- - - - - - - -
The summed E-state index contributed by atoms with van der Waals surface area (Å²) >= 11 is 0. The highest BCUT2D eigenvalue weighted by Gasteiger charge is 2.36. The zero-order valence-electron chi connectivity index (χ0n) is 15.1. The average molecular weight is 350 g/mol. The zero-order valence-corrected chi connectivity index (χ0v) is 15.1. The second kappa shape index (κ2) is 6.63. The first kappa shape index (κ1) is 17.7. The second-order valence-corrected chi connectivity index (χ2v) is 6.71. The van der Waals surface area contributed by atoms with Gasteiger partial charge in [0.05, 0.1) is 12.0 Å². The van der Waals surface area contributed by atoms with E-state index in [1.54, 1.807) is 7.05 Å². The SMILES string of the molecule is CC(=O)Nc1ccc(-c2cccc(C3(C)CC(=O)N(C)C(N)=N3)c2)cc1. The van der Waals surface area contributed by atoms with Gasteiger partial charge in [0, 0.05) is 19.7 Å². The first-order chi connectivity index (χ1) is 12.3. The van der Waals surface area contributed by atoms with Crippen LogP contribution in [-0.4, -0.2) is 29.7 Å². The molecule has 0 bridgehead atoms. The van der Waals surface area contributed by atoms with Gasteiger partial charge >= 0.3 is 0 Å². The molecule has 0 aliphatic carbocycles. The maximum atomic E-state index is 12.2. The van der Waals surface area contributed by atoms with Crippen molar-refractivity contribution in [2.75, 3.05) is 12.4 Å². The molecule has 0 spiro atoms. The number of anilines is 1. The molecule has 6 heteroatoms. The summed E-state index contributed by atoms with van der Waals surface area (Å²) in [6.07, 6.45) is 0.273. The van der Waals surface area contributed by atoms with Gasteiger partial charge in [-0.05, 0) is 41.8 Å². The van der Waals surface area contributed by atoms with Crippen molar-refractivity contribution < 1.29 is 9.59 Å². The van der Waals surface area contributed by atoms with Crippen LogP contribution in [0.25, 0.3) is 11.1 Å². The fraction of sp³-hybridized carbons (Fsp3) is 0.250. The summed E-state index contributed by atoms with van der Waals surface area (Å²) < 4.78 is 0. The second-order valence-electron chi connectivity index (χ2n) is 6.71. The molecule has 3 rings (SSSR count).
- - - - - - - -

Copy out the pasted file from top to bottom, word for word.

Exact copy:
The summed E-state index contributed by atoms with van der Waals surface area (Å²) >= 11 is 0. The highest BCUT2D eigenvalue weighted by Gasteiger charge is 2.36. The zero-order valence-electron chi connectivity index (χ0n) is 15.1. The average molecular weight is 350 g/mol. The zero-order valence-corrected chi connectivity index (χ0v) is 15.1. The second kappa shape index (κ2) is 6.63. The first kappa shape index (κ1) is 17.7. The second-order valence-corrected chi connectivity index (χ2v) is 6.71. The van der Waals surface area contributed by atoms with Gasteiger partial charge in [0.05, 0.1) is 12.0 Å². The van der Waals surface area contributed by atoms with E-state index in [1.54, 1.807) is 7.05 Å². The SMILES string of the molecule is CC(=O)Nc1ccc(-c2cccc(C3(C)CC(=O)N(C)C(N)=N3)c2)cc1. The van der Waals surface area contributed by atoms with Gasteiger partial charge in [0, 0.05) is 19.7 Å². The first-order chi connectivity index (χ1) is 12.3. The van der Waals surface area contributed by atoms with Crippen LogP contribution in [-0.4, -0.2) is 29.7 Å². The molecule has 0 bridgehead atoms. The van der Waals surface area contributed by atoms with Gasteiger partial charge >= 0.3 is 0 Å². The molecule has 0 aliphatic carbocycles. The maximum atomic E-state index is 12.2. The van der Waals surface area contributed by atoms with Crippen molar-refractivity contribution in [2.75, 3.05) is 12.4 Å². The molecule has 0 spiro atoms. The number of anilines is 1. The molecule has 6 heteroatoms. The summed E-state index contributed by atoms with van der Waals surface area (Å²) in [6.07, 6.45) is 0.273. The van der Waals surface area contributed by atoms with Gasteiger partial charge in [-0.05, 0) is 41.8 Å². The van der Waals surface area contributed by atoms with Crippen molar-refractivity contribution < 1.29 is 9.59 Å². The van der Waals surface area contributed by atoms with Crippen LogP contribution in [0.25, 0.3) is 11.1 Å². The fraction of sp³-hybridized carbons (Fsp3) is 0.250. The summed E-state index contributed by atoms with van der Waals surface area (Å²) < 4.78 is 0. The second-order valence-electron chi connectivity index (χ2n) is 6.71. The molecule has 3 rings (SSSR count).